Mining pool: A mining pool aggregates computing resources dedicated to mining cryptocurrencies and allocates any of the mined blocks proportionally. In practice, mining cryptocurrencies has some randomness to it, so mining pools serve an essential purpose in keeping volatility down for individual miners.
Proof-of-stake: Proof-of-stake pushes people who own a selection of a blockchain’s tokens to make decisions on validating the chain. In practice, it’s a much less energy-intensive practice than mining.
Node: Any computing server around the world can run as a cryptocurrency node, which can store a copy of the blockchain and serve to verify transactions.
Hash The result of applying an algorithmic function to data in order to convert them into a random string of numbers and letters. This acts as a digital fingerprint of that data, allowing it to be locked in place within the blockchain.
Hash Rate: A measure of the computing power dedicated to any blockchain by the miners validating transactions and blocks. The higher the hash rate, the more active the chain is and the more appealing it is to miners. It then becomes harder to attack the chain, and infiltrate it with false transactions (known as a 51% attack).
Decentralization: A measure of how much authority is held by a central holder. You can argue that blockchains are naturally more decentralized than other methods of distributing data because there is (at least in public chains) no gatekeeper on who can join: as long as you have the computing power, you can participate in the blockchain.
Instead of all of your data residing in one central provider (ex: Equifax), it now sits and is processed and verified by a global network of computers.
Decentralization is an ideal of the blockchain community. However, it has not been perfectly achieved.
For example, the mining pools that mine most of Bitcoin are mostly based in China: a consortium of these mining pools might decide to do what is called a 51% attack. They would use their assembled computing power to change the rules of the blockchain and facilitate conditions such as “double spend”: the ability to infinitely spend the same block of cryptocurrencies, essentially creating wealth out of nothing. The control of mining resources is very centralized.
Public vs. Private Chains: There are blockchains open entirely to the public (anybody can participate) such as Bitcoin and Ethereum. There are also private blockchains that have gatekeepers who determine who can join.
Private blockchainA closely controlled network operated by consortia in which the data is confidential and is accessed only by trusted members. Private blockchains do not require a token.
Interoperability: Blockchains and cryptocurrencies are often isolated with one another, and need to be exchanged in order to be used.
Blockchains like Aion are looking to solve the interoperability piece by making different blockchains and cryptocurrencies interoperable, or compatible with one another: imagine, for example, a world where you can trade Bitcoin and Ethereum seamlessly (without exchanges) and use them interchangeably.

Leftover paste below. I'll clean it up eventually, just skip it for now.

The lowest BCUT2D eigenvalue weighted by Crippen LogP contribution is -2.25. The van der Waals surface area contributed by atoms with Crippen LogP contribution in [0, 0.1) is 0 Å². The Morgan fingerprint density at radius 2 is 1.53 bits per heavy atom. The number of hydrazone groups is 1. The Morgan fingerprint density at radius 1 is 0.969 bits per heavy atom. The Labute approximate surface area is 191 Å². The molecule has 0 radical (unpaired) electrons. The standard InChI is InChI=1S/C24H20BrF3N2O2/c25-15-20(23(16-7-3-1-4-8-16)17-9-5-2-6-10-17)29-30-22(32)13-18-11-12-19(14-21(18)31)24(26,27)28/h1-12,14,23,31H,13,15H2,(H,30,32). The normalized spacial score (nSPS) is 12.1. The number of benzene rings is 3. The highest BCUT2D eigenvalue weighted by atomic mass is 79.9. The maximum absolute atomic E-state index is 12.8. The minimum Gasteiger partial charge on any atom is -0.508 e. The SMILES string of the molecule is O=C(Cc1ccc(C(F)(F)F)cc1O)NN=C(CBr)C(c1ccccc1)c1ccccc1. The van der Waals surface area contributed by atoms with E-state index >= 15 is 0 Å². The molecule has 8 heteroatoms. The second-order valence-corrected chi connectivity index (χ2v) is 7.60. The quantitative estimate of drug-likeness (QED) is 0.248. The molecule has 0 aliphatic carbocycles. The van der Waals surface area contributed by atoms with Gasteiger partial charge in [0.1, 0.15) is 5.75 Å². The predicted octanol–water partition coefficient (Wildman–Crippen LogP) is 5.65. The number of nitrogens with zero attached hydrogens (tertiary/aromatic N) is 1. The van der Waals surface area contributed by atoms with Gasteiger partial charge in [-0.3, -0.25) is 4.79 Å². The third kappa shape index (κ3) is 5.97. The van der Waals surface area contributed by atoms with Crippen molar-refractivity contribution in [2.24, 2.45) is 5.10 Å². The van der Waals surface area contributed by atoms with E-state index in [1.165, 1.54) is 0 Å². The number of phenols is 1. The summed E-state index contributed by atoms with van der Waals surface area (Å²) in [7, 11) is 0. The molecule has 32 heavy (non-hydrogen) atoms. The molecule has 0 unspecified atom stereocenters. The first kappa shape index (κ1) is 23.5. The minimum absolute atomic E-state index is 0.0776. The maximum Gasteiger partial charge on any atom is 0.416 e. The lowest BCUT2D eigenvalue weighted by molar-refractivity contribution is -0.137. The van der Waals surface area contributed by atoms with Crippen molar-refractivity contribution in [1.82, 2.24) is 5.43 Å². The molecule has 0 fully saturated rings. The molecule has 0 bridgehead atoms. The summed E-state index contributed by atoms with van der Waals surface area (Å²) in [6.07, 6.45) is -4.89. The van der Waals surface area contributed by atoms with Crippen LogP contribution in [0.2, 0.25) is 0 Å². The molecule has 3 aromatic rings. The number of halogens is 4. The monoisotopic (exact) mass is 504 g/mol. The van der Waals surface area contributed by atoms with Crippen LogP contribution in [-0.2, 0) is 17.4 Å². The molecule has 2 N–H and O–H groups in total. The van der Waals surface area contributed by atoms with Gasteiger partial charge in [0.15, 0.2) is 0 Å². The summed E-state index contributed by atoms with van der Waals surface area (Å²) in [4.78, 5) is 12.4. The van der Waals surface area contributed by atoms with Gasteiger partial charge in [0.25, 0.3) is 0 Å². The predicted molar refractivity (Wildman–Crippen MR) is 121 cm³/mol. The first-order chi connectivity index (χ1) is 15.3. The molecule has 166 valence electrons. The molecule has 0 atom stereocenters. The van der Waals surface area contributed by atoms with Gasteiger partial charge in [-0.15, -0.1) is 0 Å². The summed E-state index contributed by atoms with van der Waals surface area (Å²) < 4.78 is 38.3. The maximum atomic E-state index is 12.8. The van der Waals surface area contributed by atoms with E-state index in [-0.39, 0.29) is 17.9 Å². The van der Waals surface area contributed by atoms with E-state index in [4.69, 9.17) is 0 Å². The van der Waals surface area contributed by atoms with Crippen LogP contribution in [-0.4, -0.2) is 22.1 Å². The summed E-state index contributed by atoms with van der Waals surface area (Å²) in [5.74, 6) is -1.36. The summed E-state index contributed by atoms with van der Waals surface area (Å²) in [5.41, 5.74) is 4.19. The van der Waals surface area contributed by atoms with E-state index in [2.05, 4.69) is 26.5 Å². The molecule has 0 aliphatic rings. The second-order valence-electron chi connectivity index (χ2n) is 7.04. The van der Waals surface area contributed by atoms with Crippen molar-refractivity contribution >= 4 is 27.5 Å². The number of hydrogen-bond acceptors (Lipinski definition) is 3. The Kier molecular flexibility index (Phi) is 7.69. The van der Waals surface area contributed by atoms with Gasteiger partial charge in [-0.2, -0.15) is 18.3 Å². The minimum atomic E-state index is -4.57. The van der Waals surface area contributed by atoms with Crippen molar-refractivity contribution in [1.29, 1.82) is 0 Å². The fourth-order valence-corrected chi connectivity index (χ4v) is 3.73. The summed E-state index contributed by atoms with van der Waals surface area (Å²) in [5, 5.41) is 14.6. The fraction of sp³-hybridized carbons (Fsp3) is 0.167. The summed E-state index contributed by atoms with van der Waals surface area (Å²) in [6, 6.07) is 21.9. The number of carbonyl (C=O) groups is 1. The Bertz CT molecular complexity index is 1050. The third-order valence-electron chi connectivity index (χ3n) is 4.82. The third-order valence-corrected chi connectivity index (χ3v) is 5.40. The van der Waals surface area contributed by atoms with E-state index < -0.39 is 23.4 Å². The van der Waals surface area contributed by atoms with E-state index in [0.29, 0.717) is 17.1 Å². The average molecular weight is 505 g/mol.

Atomic Swaps: Atomic swaps involve cryptocurrencies that are tradeable with one another without needing an exchange in the middle. Typically, they have to follow the same encryption standard and have a payment channel protocol such as Lightning Network. With what’s called a hash-time locked smart contract, two individuals can trustlessly trade cryptocurrency pairs with one another: solving the interoperability piece.
Hash functions/tables: A more technical and precise description of the underlying technical foundation of how data is shared and stored on a blockchain. Hash tables are a mainstay of computer science.
Bitcoin: Bitcoin was created by Satoshi Nakamoto in 2008 as the first application of the blockchain and as the first cryptocurrency. It is still the dominant cryptocurrency now.
Fork: There are soft forks, where a cryptocurrency maintains its value and its rules are simply rolled forward and changed in a reversible manner, usually with the assent of the majority of the community.
Hard forks are when a blockchain fails to reach consensus and has to do a hard reset and splits off into two chains. One chain adopts one set of rules and another continues the original set of rules. This is non-reversible. A hard fork is how Bitcoin and Bitcoin Cash split.
SegWit: Segmented Witness (or SegWit) is a soft fork that happened with the Bitcoin blockchain. It solved congestion on the network by increasing the blockchain’s block size limit and splitting blocks of data in two. It separated out the unlocking signature with the scripts that send and receive data with the transactional data.
This allows the network to process more transactions per second. Users don’t have to wait as long for bitcoin transactions.
Lightning Network: Lightning Network is an off-chain solution that can settle transactions without having to use the underlying blockchain. It opens up bidirectional payment channels between different individuals, allowing Bitcoin to process many more transactions per second.
Payment channels have pre-deposited amounts of crypto placed into them. They allow individuals with channels open between them to transact seamlessly without using the blockchain. Once you get a final balance, it is validated into the blockchain.